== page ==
If none of the above will work, can you build a great topic and presentation by packaging slides from multiple presentations into a new one? The advantage of this last approach is that it can give you a new and fresh topic and presentation, but also doesn’t require you to start from scratch. You just need to figure out the glue that binds the different elements together.
Leveraging a lot of existing slides, even if repackaged, has the huge benefit of your knowing them well, having stories to tell and the ability to ad lib to each slide. The culmination is that you have increased confidence when presenting this new topic, because it is actually the repackaging of a presentation you have probably given at least a few times in the past.
4. Brainstorm: Jot down notes in a tool like Evernote. When you come across articles, TED Talks presentations, blog posts, books or things you observe in everyday life – grab links to the content or capture your ideas in rough note form.
5. Draft: Now it is time to start writing and take a stab at a first draft of your topic title and description. Hopefully you’ve got a decent understanding of the audience and what’s on their minds, the theme of the conference, what content you have to work with and a smattering of ideas that you’ve written down.
Use whatever approach works for you, but I like to think about the description in 3 buckets: title, main description and bullet points. Just start writing whatever comes in to your head based on your work so far, but focus on one of these areas at a time. You might take a stab at a placeholder title and then jump to writing 4-5 bullet points that convey the core elements of your presentation. These bullet points ultimately serve as an outline for your slides and possibly how you presentation is organized into sections. Look at your bullets points. Do you have content to support them or are you confident you can translate them into compelling slides. If not, rework them until you are confident you can get on stage and speak confidently to each point.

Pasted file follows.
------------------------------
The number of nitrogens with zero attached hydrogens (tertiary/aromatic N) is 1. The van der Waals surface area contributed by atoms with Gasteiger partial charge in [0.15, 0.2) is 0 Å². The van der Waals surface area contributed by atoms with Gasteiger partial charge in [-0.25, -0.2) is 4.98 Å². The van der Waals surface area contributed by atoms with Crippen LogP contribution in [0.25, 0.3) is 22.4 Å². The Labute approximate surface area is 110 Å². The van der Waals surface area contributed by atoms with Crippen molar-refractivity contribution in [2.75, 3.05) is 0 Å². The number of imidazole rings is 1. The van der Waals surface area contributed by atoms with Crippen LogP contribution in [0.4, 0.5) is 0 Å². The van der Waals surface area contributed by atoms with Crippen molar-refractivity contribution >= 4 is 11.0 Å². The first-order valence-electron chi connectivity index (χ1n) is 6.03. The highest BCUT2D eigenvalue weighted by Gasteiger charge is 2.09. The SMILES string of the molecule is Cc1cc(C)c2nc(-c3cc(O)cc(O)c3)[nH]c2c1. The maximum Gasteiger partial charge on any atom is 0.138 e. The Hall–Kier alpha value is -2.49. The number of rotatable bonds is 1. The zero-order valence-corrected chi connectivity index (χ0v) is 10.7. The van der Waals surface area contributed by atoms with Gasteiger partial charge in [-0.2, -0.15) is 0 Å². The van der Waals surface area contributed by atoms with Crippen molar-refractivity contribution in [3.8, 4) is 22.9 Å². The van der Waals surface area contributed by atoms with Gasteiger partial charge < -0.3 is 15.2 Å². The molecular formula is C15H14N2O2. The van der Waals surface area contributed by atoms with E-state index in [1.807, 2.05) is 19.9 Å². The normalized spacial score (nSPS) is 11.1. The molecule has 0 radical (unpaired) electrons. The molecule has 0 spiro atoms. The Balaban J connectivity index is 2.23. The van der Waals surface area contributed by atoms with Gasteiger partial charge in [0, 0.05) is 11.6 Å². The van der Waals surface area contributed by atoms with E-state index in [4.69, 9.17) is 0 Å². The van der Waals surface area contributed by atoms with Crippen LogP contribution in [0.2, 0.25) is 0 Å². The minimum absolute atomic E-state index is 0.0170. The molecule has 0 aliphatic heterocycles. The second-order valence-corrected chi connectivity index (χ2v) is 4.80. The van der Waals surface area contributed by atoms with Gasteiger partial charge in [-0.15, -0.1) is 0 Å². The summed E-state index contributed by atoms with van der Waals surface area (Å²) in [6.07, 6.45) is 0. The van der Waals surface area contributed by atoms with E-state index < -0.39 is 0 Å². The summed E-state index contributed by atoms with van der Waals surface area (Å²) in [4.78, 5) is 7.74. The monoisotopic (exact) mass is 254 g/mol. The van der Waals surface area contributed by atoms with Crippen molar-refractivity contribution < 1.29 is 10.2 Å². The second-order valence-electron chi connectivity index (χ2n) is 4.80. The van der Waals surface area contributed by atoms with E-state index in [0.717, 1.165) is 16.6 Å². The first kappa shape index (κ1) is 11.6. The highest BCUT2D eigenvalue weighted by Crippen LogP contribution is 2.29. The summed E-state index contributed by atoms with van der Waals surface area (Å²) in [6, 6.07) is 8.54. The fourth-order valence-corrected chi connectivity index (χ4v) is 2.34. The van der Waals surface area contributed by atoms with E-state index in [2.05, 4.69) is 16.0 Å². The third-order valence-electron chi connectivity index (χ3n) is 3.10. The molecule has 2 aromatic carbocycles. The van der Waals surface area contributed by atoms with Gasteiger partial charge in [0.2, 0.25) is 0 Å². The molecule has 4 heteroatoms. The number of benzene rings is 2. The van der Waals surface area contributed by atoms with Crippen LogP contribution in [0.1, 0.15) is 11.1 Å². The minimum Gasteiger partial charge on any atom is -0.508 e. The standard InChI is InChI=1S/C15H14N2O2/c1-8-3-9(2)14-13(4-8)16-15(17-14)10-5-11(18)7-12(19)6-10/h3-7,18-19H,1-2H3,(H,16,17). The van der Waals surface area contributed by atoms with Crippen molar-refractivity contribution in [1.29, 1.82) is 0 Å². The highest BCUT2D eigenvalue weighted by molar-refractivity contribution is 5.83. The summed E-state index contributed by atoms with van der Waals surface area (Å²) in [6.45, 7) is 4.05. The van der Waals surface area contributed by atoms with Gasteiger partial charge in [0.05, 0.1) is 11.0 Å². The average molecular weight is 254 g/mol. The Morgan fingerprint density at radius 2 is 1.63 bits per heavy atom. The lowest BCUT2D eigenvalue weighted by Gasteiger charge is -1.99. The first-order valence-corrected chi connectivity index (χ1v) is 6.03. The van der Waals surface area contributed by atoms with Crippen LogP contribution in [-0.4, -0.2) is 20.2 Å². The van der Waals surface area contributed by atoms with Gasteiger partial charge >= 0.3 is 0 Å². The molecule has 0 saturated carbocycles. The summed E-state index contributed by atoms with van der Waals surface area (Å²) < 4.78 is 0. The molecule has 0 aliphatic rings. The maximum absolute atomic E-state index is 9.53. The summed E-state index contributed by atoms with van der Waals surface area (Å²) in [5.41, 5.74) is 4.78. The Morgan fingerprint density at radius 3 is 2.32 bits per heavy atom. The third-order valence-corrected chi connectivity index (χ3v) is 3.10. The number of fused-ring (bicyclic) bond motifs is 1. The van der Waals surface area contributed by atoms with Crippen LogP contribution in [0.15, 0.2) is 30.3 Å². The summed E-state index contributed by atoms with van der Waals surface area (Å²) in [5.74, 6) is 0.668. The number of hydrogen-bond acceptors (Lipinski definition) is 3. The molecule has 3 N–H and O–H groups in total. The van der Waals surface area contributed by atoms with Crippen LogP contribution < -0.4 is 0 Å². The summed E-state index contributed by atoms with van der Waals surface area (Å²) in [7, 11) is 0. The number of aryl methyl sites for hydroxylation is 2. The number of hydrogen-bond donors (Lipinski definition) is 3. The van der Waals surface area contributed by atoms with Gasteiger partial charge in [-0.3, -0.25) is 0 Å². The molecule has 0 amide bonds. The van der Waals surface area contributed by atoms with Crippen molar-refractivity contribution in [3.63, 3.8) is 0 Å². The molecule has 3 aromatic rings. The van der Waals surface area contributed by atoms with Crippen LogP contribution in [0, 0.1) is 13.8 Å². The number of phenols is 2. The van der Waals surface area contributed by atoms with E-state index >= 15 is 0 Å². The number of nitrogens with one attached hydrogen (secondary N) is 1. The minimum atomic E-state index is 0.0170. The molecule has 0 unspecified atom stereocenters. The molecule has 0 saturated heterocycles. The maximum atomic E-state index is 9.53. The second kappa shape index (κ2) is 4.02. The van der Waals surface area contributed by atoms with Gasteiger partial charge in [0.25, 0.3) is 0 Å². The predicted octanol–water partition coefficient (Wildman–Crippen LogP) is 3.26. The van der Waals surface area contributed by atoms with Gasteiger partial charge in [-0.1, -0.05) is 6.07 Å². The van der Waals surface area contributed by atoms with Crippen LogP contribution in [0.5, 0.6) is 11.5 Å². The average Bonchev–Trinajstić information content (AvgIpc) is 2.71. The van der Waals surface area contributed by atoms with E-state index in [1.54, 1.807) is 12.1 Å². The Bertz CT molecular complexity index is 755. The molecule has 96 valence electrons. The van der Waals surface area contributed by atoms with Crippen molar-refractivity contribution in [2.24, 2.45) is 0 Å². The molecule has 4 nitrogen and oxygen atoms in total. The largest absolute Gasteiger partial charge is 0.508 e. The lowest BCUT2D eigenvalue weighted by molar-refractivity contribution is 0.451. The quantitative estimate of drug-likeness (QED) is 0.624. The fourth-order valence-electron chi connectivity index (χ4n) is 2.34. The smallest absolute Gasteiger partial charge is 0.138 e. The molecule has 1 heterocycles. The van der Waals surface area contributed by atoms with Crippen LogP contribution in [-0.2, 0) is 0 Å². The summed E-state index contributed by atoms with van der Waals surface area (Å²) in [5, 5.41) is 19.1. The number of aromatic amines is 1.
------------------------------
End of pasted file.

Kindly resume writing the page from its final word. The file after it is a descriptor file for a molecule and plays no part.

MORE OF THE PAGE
With the bullets coming together you might turn to the main part of the description. Think of this as being similar to a description of a book or film. It needs to capture a potential attendee’s interest quickly, provide a reason they should attend and give them confidence that will get what they expect out of the session.
Now see if the title, description and bullet points are in harmony? Are they consistent and do they support each other? Is the title catchy? Does it generate intrigue, but also strongly hint at what will be covered?
6. Step Away: If you aren’t up against an immediate submission deadline, let your topic description draft sit for a day or two. Think about it on the commuter train, in the car or over coffee or a beer. Don’t however, focus on the detail of the draft, rather think about it from your memory and at a very high level.
Stepping away from the written description often gives you new perspective. You may discover upon reflection that you honed in on the tactics and takeaways that attendees crave, but you didn’t really provide the context of why your topic is important and a “must attend.” It is also possible that you will read something, hear something on the radio or have a conversation with a peer or client that will spawn an idea or twist that you hadn’t considered. Add your notes to your draft, but don’t necessarily worry about revising yet.
7. Feedback: Next you may want to share your topic idea – whether the draft description or just your high-level idea – with co-workers, clients or contacts at the event organization. The more interaction you can have with the people responsible for selecting or approving your session, the better chance you have of getting a “yes.”
8. Finalize & Submit: You are almost done. Make your final revisions, check for grammar and spelling and submit online or directly to the event organizer. Good luck!
One final note: Don’t forget to check the event website to make sure your information is both up, in the correct time slot and correct. You will often find an error of some type.